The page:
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If Pittsfield trash incinerator plant sale goes through it will close, which could mean you'll pay more for trash disposal

New owner's goal for Pittsfield's waste-to-energy plant: expand its 'economic life' (copy)

Community Eco Power LLC, of Black Mountain, N.C., is asking a bankruptcy court's permission to sell its Pittsfield waste-to-energy plant on Hubbard Avenue. The prospective buyer, Casella Waste Management of Massachusetts, would decommission the facility and instead run a transfer station on the 5.8-acre parcel. 

PITTSFIELD — If approved by a bankruptcy judge, a national company that boasts of capturing “value from waste” will take over and decommission a Pittsfield incinerator that has been a city landmark for two generations.

Filings in U.S. Bankruptcy Court identify Casella Waste Management of Massachusetts as the company poised to pay $1 million to buy the Hubbard Avenue plant, whose smokestacks, visible across the city’s east side, long have concerned environmentalists.

In February, a letter to employees from Richard Fish, Community Eco Power’s president and CEO, confirmed that a prospective new owner intended to dismantle the incinerator, which, in 2021, burned 80,000 tons of trash from Pittsfield and Berkshire County.

In a letter of intent included in a recent bankruptcy court filing, a Casella executive says that if the sale is allowed, it would halt trash incineration in Pittsfield and transform the site into a transfer station. From there, the executive said, trash would be trucked to landfills, possibly including four owned by Casella in New York state.

Closing the incinerator would force Pittsfield and other customers to renegotiate how to dispose of trash, having lost the option to have those costs tempered by the use of waste to generate energy. Casella already holds a contract to collect trash in Pittsfield.

“I’m disappointed that we’re losing this facility, but it’s a reality now,” Mayor Linda Tyer said Thursday. She planned to meet Friday with Stephen N. Pagnotta, the city solicitor, and Ricardo Morales, the commission of public utilities, to review next steps.

“So we can really get a handle on all of this,” she said. “This is not going to happen overnight.”

She acknowledged that the cost of disposing of municipal waste could rise.

Lawyers for Community Eco Power still must persuade U.S. Bankruptcy Court Judge Elizabeth D. Katz to allow the sale to Casella, a unit of Casella Waste Systems Inc.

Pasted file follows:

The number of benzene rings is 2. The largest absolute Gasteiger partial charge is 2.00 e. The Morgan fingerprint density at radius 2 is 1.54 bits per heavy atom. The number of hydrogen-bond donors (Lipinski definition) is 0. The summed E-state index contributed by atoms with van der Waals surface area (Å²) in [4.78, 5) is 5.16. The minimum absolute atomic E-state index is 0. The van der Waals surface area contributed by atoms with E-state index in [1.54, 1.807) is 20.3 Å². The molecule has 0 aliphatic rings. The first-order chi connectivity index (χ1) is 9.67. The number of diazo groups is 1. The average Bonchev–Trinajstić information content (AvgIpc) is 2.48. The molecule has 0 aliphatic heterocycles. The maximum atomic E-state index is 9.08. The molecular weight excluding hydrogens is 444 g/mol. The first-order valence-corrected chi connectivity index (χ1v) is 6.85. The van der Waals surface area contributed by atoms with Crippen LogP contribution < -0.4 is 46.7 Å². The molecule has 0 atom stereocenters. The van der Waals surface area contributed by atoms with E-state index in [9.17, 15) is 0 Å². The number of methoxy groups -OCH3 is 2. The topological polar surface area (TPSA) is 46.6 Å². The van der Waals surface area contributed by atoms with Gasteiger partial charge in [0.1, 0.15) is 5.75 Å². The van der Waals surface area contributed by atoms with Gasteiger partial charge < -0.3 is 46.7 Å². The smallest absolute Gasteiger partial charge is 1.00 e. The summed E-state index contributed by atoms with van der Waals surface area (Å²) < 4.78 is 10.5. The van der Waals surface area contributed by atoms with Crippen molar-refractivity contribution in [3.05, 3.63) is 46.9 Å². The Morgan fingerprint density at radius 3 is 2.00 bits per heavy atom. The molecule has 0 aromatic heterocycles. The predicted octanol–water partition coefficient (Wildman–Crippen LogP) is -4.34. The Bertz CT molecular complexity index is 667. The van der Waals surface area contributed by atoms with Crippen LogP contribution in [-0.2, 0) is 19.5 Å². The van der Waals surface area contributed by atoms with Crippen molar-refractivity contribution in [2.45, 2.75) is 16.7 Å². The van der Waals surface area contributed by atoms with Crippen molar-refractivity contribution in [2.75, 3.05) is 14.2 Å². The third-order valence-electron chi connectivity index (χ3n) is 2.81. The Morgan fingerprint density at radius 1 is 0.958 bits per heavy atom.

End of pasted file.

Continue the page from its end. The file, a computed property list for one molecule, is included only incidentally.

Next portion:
At the time of last year’s bankruptcy filing, the company appeared to be working to resolve its debt load and keep the plant operating. The proposed sale changes that — and would end a 40-year run as an incinerator, now one of the oldest in the U.S. As of June, the company employed 21 people.

The proposed sale would include the 5.8-acre 500 Hubbard Ave. plant’s property, improvements, fixtures and equipment, along with its permits and licenses.

In filings, the company argues that a sale offers the best way to pay creditors, though the sale amount is far short of stated debts.

Alterna Capital Solutions LLC was owed $1,391,000 at the time of the June 25 bankruptcy petition; SDI Inc. is owed $5,395,000. Both of those creditors stand first in line to be paid, ahead of unsecured creditors.

Edmond R. Coletta, a Casella vice president and treasurer, said in the letter of intent that his company has experience from the 2013 decommissioning of a waste-to-energy plant in Biddeford, Maine. He said the company’s transition plan for the Pittsfield site is “striving to minimize disruption of service to existing customers and communities.”

Instead of being burned to generate electricity and steam, the 240 tons of trash collected daily at the site would be trucked to Casella-owned or other landfills. The company says it has the capacity in its landfills in New York communities of Morrisonville, Lowman, Stanley and Angelica to take all that the Pittsfield plant no longer would burn.

For Casella, the transaction means that instead of just being paid to move Pittsfield’s trash, it would be paid to dispose of it. The company operates in 40 states.

Community Eco Power bought the plant in May 2019, along with another in Agawam, from Covanta Energy Corp. It was built in 1981 by the Vicon Corp.

At the time, the North Carolina company said that though “older,” the plants had life left that could produce profit if well-run. That appears to have been incorrect. Last June, a lawyer for Eco Power cited high maintenance costs that compelled the company to borrow beyond its ability to cover costs.

In Pittsfield, tipping fees produced 71 percent of Eco Power’s revenue, according to court papers, with the rest coming from the sale of electricity to the grid and steam to other businesses, including Crane Co.

Among its debts, Eco Power’s court filings list $1,340,000 from a second Paycheck Protection Program loan. The company says an earlier PPP loan was forgiven and it expects the second will be forgiven as well, but it remains a liability on the books.

Larry Parnass can be reached at lparnass@berkshireeagle.com and 413-588-8341.

Managing editor for innovation

Larry Parnass joined The Eagle in 2016 from the Daily Hampshire Gazette, where he was editor in chief. His freelance work has appeared in the Washington Post, Boston Globe, Hartford Courant, CommonWealth Magazine and with the Reuters news service.

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